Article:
Press release info:
"APPLICATIONS ARE NOW OPEN FOR COMING UP 2009
COMING UP is the only talent scheme currently in the UK where emerging film-makers have the opportunity to make an authored drama with a guaranteed network broadcast. Now in its ninth year, Channel4 and Touchpaper TV, part of the RDF Media Group continue their commitment to innovation, experimentation and new voices.
We will make up to 8 eye-catching innovative, challenging films which kick down the door of mainstream television drama, from the best fresh talent in the UK. Each film will be for a half-hour C4 slot and we are looking for:
Bold original and surprising ideas with strong voices - unafraid of ambition, wit, urgency and fearless entertainment.
Films that can be shot in 4 days on a limited budget.
WRITERS: This scheme is open to all writers who have NOT had an ORIGINAL single, series or serial broadcast on UK television; writers who have contributed episodes to series or serials (e.g. a long-running soap) are now eligible to apply.
DIRECTORS: The scheme is open to directors without a primetime TV drama credit.
WRITER / DIRECTORS: We will accept submissions from Writer / Directors above, but excellence in BOTH disciplines must be shown to be considered in this category.
The closing date for receipt of applications is:
FRIDAY 17th APRIL 2009
ALL applications are by post ONLY:
COMING UP 2009, The Gloucester Building, Kensington Village, Avonmore Rd, London W14 8RF
Full guidelines are available on the Touchpaper, RDF, or Channel4 websites or email specific queries to ComingUp @ touchpapertv.com "
And, on a different note, why not click on over to Babelgum to vote for Tim Clague's video, God Versus the Advertising Standard Authority. It's a film Tim made on Boxing Day (even when he's taking time off, he's still putting himself out there!) and it's proven to be a big success and is now up for consideration in the Babelgum Video Awards. Sweet! Go on, vote for the Timster, you know you want to.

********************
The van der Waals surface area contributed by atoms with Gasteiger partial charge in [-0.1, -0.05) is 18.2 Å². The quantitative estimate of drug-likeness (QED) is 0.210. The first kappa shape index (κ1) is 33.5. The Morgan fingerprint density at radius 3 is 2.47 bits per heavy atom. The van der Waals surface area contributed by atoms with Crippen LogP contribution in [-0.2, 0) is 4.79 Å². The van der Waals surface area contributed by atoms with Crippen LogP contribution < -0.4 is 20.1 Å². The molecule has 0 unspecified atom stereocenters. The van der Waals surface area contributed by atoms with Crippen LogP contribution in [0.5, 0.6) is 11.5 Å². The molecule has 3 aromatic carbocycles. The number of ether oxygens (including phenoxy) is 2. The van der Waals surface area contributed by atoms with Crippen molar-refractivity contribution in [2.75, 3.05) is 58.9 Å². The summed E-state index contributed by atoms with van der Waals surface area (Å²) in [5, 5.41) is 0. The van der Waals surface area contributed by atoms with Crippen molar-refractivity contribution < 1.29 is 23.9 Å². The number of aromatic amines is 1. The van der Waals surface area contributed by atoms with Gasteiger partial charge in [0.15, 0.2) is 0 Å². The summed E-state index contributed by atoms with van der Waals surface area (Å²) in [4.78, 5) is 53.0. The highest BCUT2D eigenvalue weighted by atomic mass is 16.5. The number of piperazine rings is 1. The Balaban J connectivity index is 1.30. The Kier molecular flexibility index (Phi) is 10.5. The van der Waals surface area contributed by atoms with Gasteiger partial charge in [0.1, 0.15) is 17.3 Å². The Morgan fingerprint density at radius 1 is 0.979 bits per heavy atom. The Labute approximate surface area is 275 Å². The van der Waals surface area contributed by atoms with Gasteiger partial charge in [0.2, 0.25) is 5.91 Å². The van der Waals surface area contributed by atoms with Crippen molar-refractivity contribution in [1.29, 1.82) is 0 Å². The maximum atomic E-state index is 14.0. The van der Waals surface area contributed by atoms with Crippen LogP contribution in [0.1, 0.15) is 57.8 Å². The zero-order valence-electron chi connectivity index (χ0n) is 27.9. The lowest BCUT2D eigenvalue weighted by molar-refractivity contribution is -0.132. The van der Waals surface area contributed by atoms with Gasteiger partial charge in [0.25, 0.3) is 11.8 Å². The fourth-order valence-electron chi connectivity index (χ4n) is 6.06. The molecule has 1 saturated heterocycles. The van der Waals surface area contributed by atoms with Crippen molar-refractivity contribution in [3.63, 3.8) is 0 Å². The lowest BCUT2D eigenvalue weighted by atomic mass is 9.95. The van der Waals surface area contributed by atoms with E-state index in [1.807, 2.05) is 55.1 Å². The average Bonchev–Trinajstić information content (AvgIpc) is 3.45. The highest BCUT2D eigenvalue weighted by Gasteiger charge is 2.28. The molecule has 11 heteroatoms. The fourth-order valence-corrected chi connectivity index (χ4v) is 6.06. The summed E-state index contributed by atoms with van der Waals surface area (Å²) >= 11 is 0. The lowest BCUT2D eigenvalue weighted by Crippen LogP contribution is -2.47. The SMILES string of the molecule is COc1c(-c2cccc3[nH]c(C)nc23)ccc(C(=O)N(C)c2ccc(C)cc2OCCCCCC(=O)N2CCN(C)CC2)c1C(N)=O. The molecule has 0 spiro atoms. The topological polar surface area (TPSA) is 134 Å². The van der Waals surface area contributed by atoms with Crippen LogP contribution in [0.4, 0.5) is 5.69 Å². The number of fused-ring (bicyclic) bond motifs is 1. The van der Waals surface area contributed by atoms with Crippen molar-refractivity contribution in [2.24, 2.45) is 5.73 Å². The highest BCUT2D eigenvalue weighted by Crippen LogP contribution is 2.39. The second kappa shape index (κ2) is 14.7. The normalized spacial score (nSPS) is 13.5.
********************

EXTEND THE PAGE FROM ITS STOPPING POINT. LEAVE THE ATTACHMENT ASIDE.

Thanks for letting us know about that Danny. I have a quick question - I have a short 10 - 15 minute script that would fit the budget thing down easily. Is ten minutes any good or does it HAVE to be longer?
According to the info, it's a half-hour slot, so that would mean 25-28 mins of story. But maybe email them to find out for sure. comingup @ touchpapertv.com
Ah yes, brilliant thanks. Should have something quite fitting for that methinks. Again, thanks a bunch for posting this.
Happy writing :)
Lovely stuff. I've been wondering if this scheme would be running again this year. Where did you see the press release though Danny? As none of the linked sites have anything up yet. All IWC media have is the usual short blurb from last year, but I'm assuming from your post that touchpaper are handling it this time round. Cheers.
What can I say? I have my finger on the pulse!
Does that mean your agent told you?
I found some downloadable info about this year's scheme - it's all here.
Thanks for the plug. I have no shame as you know!
Danny - operating on the tried-and-tested 1 page per minute should we be looking at 22-25 pages for Coming Up do you think?
Can't find any info on previous winners - anyone know of any synopses online?
Tom H: Half hour scripts are usually at least 25 pages, so I would aim for 25-30 to be on the safe side.
Anon: Sorry, don't know where there might be winning synopses online. I think the producers gave an example last year or the year before, so maybe drop them an email and ask to see a previous winning submission? Can't hurt.
The C4 blurb on their site for this says 'This is not an entry level scheme'. I've seen this in other places for other schemes- what should I take this to mean?
I believe it means that it shouldn't be your first thing. So if you are a writer that you have written some stuff that has been made before. If you are a director then you should have a reel with some great shorts on it - or commissioned work of a great standard
Counts me out right now.
They do create a strange paradox though. They want "writers who have not had an original single, series or serial broadcast on UK television" and have only just opened the scheme to people who've written for a soap (etc.) and yet saying "not entry level" seems to contradict this.
Somebody somewhere should post an idiot's guide to media-speak!
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